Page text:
Rep. Devin Nunes obviously fancies himself Jason Bourne. To sneak onto the White House grounds for that rendezvous with an unnamed source, he switched cars and ditched aides, vanishing into the night.
But Sen. Lindsey Graham, R-S.C., sees a different character. Graham said on the “Today” show on March 28 that Nunes was bumbling his way through something of an “Inspector Clouseau investigation,” a reference to the fantastically inept protagonist of the “Pink Panther” comedies.
I salute Graham’s movie vocabulary. I quibble with his metaphor. While Clouseau was a benign fool, there’s nothing benign about Nunes’ foolishness.
As chairman of the House Intelligence Committee, Nunes, R-Calif., is a principal sleuth in the paramount inquiry into whether members of the Trump campaign colluded with Russia, and from all appearances, he either doesn’t want to know the answer or has determined it already — in President Donald Trump’s favor.
Democrats are rightly calling on him to recuse himself. As Graham summoned the specter of Clouseau, Sen. John McCain, R-Ariz., said on “CBS This Morning” that “something’s got to change.”
“Otherwise,” he continued, “the whole effort in the House of Representatives will lose credibility.”
But Nunes was defiant when asked on March 28 whether he would continue, saying, “Why would I not?”
Oh, many reasons.
Let’s start here: His committee isn’t supposed to be a partisan arm of the majority party. And any collusion with the White House is a betrayal of its special oversight role.
But Nunes is so deep in the tank for Trump that he needs scuba gear. It’s Trump’s gratitude that he’s after, not the truth.
When politicians upbraided Trump for his baseless accusations about the wiretapping of Trump Tower, Nunes swooped in to say, “I don’t think we should attack the president for tweeting.” But Twitter was hardly the issue. The president’s paranoid hallucinations were.
When FBI Director James Comey appeared before Nunes’ committee to confirm his agency’s investigation into Trump-Russia ties, Nunes changed the subject, going on about leaks, leaks, leaks. He sounded more like a plumber than a politician.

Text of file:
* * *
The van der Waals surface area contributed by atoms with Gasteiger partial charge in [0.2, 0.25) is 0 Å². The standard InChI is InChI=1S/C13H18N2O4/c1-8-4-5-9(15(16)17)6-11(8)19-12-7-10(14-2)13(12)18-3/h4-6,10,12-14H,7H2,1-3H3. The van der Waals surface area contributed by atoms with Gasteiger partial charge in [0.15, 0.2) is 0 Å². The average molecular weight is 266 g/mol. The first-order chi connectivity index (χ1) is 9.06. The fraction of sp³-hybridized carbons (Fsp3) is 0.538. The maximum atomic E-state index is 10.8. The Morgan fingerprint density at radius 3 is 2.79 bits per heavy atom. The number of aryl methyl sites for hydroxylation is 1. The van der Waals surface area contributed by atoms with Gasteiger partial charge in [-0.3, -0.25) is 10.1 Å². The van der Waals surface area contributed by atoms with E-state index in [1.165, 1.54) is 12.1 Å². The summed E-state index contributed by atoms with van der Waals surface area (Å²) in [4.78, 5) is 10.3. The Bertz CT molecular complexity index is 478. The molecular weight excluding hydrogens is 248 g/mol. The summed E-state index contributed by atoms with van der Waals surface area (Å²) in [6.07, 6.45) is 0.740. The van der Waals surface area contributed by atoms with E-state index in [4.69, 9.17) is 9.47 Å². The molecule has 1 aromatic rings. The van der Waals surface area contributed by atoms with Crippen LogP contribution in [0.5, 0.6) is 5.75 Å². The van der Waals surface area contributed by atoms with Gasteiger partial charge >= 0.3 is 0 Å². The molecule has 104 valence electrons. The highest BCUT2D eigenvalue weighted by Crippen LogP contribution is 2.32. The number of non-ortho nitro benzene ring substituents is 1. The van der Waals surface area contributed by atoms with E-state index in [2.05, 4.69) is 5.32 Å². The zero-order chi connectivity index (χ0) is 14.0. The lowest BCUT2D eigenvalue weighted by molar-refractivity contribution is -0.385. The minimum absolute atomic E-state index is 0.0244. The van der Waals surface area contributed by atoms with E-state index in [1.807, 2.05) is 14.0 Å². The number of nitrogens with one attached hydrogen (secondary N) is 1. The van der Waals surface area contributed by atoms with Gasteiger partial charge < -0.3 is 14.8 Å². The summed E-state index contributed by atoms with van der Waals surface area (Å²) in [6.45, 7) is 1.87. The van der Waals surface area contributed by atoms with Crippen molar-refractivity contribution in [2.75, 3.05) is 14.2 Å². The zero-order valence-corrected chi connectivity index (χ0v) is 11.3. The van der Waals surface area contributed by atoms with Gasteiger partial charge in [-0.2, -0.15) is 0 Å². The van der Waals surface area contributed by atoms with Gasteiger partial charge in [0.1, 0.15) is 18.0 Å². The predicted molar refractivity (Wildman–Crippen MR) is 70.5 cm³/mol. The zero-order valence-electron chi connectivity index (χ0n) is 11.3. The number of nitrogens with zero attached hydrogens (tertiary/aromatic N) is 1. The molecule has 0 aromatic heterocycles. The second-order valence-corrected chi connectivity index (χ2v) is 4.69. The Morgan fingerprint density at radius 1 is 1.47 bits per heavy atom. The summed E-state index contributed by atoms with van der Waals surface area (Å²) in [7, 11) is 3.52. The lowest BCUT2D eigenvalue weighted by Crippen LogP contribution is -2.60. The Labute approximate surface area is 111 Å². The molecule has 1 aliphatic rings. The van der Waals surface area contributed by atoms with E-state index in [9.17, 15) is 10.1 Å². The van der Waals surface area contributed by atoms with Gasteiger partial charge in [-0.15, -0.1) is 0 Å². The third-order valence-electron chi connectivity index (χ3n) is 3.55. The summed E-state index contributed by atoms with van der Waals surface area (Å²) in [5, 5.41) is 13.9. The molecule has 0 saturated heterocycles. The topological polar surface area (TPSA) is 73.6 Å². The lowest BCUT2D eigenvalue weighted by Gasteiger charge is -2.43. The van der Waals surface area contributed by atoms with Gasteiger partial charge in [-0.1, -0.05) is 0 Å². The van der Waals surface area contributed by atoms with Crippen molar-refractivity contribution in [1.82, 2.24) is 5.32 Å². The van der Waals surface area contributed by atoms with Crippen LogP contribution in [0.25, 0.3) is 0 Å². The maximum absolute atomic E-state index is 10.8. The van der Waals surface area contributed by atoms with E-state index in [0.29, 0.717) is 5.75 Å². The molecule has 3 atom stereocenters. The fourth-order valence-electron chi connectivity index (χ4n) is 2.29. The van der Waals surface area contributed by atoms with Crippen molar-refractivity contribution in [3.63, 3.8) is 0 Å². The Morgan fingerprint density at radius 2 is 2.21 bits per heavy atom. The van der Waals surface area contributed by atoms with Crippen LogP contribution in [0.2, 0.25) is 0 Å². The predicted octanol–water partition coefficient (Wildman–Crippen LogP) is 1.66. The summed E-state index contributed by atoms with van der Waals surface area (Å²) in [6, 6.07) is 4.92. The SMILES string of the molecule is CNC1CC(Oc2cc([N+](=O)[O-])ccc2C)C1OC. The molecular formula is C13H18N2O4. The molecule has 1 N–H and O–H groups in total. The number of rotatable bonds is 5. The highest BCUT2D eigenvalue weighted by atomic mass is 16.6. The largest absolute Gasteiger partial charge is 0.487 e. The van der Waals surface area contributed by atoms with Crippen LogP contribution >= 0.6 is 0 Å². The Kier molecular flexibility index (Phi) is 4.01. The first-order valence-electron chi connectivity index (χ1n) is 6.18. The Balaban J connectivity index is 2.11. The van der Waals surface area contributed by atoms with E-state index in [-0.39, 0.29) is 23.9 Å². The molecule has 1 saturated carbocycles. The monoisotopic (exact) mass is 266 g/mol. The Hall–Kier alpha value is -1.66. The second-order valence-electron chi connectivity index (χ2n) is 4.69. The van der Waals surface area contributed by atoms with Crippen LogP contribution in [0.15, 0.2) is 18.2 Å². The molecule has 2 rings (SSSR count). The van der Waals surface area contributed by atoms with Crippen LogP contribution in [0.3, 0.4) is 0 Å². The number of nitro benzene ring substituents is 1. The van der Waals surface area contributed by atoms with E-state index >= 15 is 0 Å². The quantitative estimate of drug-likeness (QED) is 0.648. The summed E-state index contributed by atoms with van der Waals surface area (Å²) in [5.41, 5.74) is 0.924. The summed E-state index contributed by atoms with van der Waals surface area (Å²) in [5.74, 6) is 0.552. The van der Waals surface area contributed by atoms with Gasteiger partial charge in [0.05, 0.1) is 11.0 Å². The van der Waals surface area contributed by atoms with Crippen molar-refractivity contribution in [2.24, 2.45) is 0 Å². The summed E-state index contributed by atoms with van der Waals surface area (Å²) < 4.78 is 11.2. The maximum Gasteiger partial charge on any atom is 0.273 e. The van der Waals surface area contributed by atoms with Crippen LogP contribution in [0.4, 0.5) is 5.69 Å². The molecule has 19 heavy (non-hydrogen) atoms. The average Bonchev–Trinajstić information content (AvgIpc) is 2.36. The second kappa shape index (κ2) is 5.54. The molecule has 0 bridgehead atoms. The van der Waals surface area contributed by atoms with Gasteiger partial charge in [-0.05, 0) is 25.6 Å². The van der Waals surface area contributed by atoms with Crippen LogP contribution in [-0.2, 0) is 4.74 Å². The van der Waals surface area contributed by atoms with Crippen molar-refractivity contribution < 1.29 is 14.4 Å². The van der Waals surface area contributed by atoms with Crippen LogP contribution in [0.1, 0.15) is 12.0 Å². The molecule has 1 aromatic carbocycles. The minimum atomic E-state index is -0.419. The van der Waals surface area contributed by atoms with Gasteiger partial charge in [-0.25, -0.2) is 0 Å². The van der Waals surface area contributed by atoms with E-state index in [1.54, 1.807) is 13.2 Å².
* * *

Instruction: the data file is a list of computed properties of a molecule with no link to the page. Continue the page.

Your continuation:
And when Nunes gathered reporters two days later, it was to say that he’d seen secret documents suggesting that people around Trump may indeed have been subject to surveillance by our government.
This was Nunes at his most irresponsible.
Last week we learned that Nunes got that information during that rendezvous, details of which he has not provided to his fellow committee members, just as he failed to share the information itself with Democrats on the committee before he went public with it.
A Republican insider who once worked closely with him described him to me as an “overeager goofball” who can’t see “the line between ingratiating and stupid.”
“No one is asking him to bring the potato salad to the Mensa picnic,” my source said.
Salad and more salad: Sean Spicer, the White House press secretary, complained to reporters on March 28 that “if the president puts Russian salad dressing on his salad tonight, somehow that’s a Russian connection.”
Spicer is right that we’re obsessed with Russia, wrong that it’s as random as condiments. We’re obsessed because every signal from the administration and its allies is that they don’t want us looking, and Nunes’ Bourne identity is the most glaring signal of all.
If Trump and his associates have nothing to hide, why all the cloak and dagger? And why such clumsiness?